FROM: Gene Gruender
Rainbow Chaser on the move.
Our next stop after leaving Houma, La. was Lafitte, where we planned to
spend the night before going through New Orleans. We got to Lafitte late
in the afternoon and planned to fuel up. We'd forgotten it was Fat Tuesday,
the big Mardi Gras day. Nothing was open, not even the restaurants. We tied
up to the fuel dock to spend the night. After a trip to the grocery store,
I was sitting on the boat when a local fellow who was getting gas (It takes
credit cards when closed) started talking to us. He was curious what we
were doing and all. Before long he and his wife invited us all to his house
for drinks and food. By the time we got back to Rainbow Chaser at 10 pm,
we'd had drinks, supper, samples of tamales and hot sauce to take with us.
All from people we'd just met. Ron hasn't been off on his boat before, so
he's never experienced this. We have, but the people in Louisiana take friendliness
to a new extreme.
The next morning we headed out for New Orleans. We had about a dozen bridges
and 2 locks to go through. We also had about 5 miles of the Mississippi
to go down. We've heard many horror stories about this particular part of
the trip so we were pretty anxious.
We cleared the first bridge in the Harvey Canal about 9:30. After an hour
wait on a barge being loaded with some huge equipment, we got to the Harvey
locks. They asked if this was our first trip and when we told them it was,
they got us on a working channel and explained it all to us. Once we knew
how the whole trip would go, they began to raise us 12 feet. The dock opened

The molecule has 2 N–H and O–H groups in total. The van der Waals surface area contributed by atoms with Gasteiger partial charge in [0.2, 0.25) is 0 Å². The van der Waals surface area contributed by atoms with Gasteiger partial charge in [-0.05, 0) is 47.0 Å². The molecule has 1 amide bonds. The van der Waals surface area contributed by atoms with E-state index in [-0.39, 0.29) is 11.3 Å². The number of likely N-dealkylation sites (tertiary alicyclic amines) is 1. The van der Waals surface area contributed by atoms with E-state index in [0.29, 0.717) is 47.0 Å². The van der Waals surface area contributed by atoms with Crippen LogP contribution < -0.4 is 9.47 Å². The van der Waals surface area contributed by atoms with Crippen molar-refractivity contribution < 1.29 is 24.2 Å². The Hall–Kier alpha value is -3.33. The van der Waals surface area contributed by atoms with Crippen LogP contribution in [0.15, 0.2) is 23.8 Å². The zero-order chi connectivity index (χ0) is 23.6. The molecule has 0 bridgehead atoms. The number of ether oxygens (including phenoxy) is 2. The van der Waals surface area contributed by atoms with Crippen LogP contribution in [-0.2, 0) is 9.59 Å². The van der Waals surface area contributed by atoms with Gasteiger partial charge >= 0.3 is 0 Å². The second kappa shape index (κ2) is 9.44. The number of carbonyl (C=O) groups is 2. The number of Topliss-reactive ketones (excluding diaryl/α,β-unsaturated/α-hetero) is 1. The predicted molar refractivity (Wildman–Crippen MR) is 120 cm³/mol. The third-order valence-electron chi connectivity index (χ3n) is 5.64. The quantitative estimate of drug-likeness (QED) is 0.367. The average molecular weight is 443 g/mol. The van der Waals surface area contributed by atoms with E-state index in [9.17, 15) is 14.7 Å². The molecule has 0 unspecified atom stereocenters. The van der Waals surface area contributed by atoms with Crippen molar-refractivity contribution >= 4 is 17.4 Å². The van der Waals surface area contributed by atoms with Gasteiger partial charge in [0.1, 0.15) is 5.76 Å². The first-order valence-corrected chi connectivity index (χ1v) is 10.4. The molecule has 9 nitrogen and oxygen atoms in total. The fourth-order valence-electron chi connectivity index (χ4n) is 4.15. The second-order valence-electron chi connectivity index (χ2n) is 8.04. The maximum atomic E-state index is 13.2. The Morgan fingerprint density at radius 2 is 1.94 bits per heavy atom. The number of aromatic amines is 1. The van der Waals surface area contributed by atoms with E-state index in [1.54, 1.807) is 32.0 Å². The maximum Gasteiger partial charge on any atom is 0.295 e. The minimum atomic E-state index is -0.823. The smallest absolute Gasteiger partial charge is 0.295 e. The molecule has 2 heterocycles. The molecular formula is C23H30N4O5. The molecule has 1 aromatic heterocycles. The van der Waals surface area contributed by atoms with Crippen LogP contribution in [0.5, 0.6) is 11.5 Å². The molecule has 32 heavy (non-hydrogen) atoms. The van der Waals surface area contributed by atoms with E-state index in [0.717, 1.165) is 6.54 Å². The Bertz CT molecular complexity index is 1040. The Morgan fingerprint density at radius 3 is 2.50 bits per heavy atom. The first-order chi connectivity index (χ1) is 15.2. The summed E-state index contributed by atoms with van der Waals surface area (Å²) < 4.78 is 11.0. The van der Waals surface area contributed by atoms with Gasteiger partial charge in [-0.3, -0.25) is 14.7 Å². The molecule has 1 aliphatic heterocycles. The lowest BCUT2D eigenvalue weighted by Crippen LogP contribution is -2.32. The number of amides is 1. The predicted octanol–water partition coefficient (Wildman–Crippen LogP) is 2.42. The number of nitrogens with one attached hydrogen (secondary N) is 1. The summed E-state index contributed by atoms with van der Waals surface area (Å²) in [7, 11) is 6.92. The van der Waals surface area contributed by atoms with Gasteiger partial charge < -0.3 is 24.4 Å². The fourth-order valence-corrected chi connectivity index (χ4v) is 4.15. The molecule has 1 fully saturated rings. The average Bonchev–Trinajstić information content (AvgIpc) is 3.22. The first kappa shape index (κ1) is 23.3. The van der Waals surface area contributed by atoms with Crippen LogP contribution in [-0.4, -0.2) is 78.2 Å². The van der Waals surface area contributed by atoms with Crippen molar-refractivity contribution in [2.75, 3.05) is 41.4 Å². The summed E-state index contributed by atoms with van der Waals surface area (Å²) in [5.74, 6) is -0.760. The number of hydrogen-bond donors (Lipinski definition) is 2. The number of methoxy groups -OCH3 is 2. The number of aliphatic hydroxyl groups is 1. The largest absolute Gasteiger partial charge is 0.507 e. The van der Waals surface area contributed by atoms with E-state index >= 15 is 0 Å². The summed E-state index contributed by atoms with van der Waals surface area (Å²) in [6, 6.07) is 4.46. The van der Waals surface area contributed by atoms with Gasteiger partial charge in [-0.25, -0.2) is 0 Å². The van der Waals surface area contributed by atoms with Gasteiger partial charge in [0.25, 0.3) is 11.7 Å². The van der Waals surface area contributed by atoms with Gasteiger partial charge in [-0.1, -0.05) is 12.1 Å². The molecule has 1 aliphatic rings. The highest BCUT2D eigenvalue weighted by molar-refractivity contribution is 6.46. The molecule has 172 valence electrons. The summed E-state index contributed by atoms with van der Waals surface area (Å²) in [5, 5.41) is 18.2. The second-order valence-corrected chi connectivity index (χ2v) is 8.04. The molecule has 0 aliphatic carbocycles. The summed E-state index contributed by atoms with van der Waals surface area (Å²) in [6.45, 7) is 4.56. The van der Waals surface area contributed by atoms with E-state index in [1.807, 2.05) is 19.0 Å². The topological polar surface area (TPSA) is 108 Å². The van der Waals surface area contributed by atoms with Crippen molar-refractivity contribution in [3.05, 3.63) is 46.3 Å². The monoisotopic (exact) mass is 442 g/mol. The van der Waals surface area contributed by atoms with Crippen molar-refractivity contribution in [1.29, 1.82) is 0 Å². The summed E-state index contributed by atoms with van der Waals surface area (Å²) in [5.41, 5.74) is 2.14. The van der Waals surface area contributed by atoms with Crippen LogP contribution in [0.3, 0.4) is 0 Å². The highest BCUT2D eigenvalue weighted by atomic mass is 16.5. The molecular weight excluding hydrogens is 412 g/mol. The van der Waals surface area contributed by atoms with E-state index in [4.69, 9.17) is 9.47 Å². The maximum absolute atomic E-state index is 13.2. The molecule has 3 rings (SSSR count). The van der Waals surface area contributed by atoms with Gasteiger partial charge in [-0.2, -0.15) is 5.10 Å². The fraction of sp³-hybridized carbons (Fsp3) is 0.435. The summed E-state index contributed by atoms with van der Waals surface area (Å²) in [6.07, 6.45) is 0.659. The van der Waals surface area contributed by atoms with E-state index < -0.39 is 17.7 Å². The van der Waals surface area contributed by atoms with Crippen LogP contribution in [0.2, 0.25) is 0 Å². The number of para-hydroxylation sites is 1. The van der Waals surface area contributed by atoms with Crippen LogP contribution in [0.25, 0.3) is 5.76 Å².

and we were off into the churning Mississippi. If we thought we'd seen most
of the Mississippi water spilling over west of there, we were mistaken.
The current was running about 5 knots - fortunately, we were going downstream
- and we took off. Not only is it fast and wide, it is very deep. I would
never have guessed it would be 100 to 150 feet deep the whole way.
Pulling into the Industrial locks, the ones on the east side of the river,
we had to wait about an hour for some commercial traffic. Once they got
us in, they took their time and lowered us slowly, slower than with commercial
traffic. They have a reputation at this lock of being uncaring and very
rough on pleasure boaters, but we must have caught them on a very good day.
We couldn't have been treated with more care as we were dropped back down
12 feet. By 2 pm we were heading east out of new Orleans.
We took off east in the ICW and made it to an anchorage at about mile 33
eastbound. We're anchored in an oxbow that goes into Rabbit Island, a great
place to anchor. (89 39 00W, 30 08 50N) There is room here in 12 feet for
a dozen or more boats, all pretty well protected. Mark your charts if you
ever plan to come this way.
If all goes well, we'll make it to Biloxi tomorrow and get to send this
from there. We're eastbound and moving on now. Hope to be in Mobile, anchored
at Dolphine Island right off the Circle K Friday night. We've got enough
parts and mail that has been sent to a friend there that we might have to
rent a truck to get it all to the boat.